More than 140 arrested in SA during cross-border crime prevention operations
More than 140 people were arrested in SA during cross-border operations conducted simultaneously by 28 countries in southern and eastern Africa between Thursday and Monday.
The six-day multinational operations saw the arrest of people for facilitating human trafficking, theft, possession of drugs, counterfeit goods, suspected stolen property, unlicensed firearms and undocumented immigrants, among other crimes.
Operation Usalama is a series of multidisciplinary crime-fighting operations conducted simultaneously by 28 countries in the region.
Usalama — a Swahili word meaning “security” — is in its sixth year of operation.
These operations are facilitated by the International Criminal Police Organisation (Interpol) and are targeted at ports of entry, borders and inland.
The aim of these operations is to curb transnational organised crimes such as the smuggling of vehicles, contraband, drugs, human trafficking and livestock.
In a statement on Thursday, South African police said they had confiscated 20 vehicles worth more than R15m, 15 of which were being smuggled out of SA, and five that had been smuggled into the country.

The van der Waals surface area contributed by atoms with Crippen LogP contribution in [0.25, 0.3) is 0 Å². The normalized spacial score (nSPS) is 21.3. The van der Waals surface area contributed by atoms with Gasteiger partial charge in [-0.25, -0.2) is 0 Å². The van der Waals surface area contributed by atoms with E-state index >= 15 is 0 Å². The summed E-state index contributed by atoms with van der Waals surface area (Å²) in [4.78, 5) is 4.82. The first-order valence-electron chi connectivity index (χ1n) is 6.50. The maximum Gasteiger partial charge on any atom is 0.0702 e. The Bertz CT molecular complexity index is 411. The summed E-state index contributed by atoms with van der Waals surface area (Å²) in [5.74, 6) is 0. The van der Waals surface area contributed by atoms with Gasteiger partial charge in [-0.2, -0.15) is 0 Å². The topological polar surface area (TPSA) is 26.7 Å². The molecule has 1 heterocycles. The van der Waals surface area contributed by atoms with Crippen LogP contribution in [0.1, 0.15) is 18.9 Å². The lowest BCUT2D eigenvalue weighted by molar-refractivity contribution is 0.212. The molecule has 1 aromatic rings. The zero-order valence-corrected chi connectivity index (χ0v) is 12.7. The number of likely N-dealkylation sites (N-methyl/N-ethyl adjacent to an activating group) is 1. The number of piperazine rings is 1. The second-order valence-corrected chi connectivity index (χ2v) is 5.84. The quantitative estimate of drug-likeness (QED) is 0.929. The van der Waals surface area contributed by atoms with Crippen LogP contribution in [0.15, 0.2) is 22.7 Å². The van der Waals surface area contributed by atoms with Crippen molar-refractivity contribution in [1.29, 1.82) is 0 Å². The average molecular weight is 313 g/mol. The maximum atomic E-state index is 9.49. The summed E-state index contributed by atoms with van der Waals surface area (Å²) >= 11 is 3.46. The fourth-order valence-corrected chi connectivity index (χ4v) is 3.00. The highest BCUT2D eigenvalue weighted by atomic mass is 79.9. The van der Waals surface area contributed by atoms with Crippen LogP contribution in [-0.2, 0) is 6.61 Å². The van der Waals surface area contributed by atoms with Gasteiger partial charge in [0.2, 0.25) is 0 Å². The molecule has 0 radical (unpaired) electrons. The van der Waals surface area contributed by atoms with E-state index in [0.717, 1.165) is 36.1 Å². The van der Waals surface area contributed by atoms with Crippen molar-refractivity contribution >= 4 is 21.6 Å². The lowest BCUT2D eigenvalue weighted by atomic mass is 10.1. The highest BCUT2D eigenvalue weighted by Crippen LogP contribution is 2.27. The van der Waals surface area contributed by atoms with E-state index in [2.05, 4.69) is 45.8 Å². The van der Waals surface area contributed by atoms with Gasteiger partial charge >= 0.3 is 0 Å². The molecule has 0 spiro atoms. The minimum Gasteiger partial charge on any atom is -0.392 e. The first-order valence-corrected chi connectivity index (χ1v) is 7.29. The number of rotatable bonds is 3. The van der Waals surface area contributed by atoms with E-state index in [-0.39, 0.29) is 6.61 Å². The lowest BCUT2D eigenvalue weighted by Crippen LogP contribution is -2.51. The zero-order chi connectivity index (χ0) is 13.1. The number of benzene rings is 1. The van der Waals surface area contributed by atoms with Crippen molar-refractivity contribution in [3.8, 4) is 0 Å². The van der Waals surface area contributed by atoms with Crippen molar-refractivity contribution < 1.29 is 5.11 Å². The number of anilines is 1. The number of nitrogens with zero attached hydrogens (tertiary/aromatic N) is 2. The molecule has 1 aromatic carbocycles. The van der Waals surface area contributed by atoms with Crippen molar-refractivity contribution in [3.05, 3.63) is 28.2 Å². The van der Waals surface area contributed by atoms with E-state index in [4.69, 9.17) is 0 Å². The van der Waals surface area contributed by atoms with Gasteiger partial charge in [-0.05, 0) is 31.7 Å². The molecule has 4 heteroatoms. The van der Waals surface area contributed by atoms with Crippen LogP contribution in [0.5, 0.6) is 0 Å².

Police said five unlicensed firearms, drugs such as dagga, Mandrax and methamphetamine (tik) worth an estimated R579,000 as well as concealed and undeclared SA currency amounting to R221,533, were seized during the operations.
Counterfeit goods worth almost R4m were also seized.
Police said livestock including cattle, goats, sheep and horses with an estimated value of R700,000 was recovered at the borderline while a pangolin, which is classified as an endangered species, was also recovered.
A minibus taxi with 45 people suspected to have been trafficked into the country via the Beit Bridge port of entry was intercepted and the victims were handed over to the department of home affairs for processing.
Police said the operations extended to OR Tambo International Airport cargo department where undeclared goods were seized for further investigation.